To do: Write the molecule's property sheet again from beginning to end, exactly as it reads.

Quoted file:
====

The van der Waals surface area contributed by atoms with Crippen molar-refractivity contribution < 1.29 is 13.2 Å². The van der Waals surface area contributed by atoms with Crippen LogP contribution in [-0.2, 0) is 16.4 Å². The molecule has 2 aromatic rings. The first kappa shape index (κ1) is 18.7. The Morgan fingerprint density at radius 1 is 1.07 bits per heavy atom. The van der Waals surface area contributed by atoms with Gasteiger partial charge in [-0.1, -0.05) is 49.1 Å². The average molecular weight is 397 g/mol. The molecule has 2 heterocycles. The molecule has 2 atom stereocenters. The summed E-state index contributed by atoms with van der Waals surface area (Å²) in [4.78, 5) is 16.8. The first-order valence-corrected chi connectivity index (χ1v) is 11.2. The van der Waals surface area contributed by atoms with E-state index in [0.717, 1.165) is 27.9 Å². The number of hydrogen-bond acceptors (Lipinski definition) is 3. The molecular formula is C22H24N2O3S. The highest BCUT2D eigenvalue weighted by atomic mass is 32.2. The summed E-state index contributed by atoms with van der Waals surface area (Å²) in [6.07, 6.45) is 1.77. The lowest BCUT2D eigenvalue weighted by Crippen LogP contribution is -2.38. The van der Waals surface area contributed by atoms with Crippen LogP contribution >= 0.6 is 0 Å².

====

The van der Waals surface area contributed by atoms with Crippen molar-refractivity contribution < 1.29 is 13.2 Å². The van der Waals surface area contributed by atoms with Crippen LogP contribution in [-0.2, 0) is 16.4 Å². The molecule has 2 aromatic rings. The first kappa shape index (κ1) is 18.7. The Morgan fingerprint density at radius 1 is 1.07 bits per heavy atom. The van der Waals surface area contributed by atoms with Gasteiger partial charge in [-0.1, -0.05) is 49.1 Å². The average molecular weight is 397 g/mol. The molecule has 2 heterocycles. The molecule has 2 atom stereocenters. The summed E-state index contributed by atoms with van der Waals surface area (Å²) in [4.78, 5) is 16.8. The first-order valence-corrected chi connectivity index (χ1v) is 11.2. The van der Waals surface area contributed by atoms with E-state index in [0.717, 1.165) is 27.9 Å². The number of hydrogen-bond acceptors (Lipinski definition) is 3. The molecular formula is C22H24N2O3S. The highest BCUT2D eigenvalue weighted by atomic mass is 32.2. The summed E-state index contributed by atoms with van der Waals surface area (Å²) in [6.07, 6.45) is 1.77. The lowest BCUT2D eigenvalue weighted by Crippen LogP contribution is -2.38. The van der Waals surface area contributed by atoms with Crippen LogP contribution >= 0.6 is 0 Å².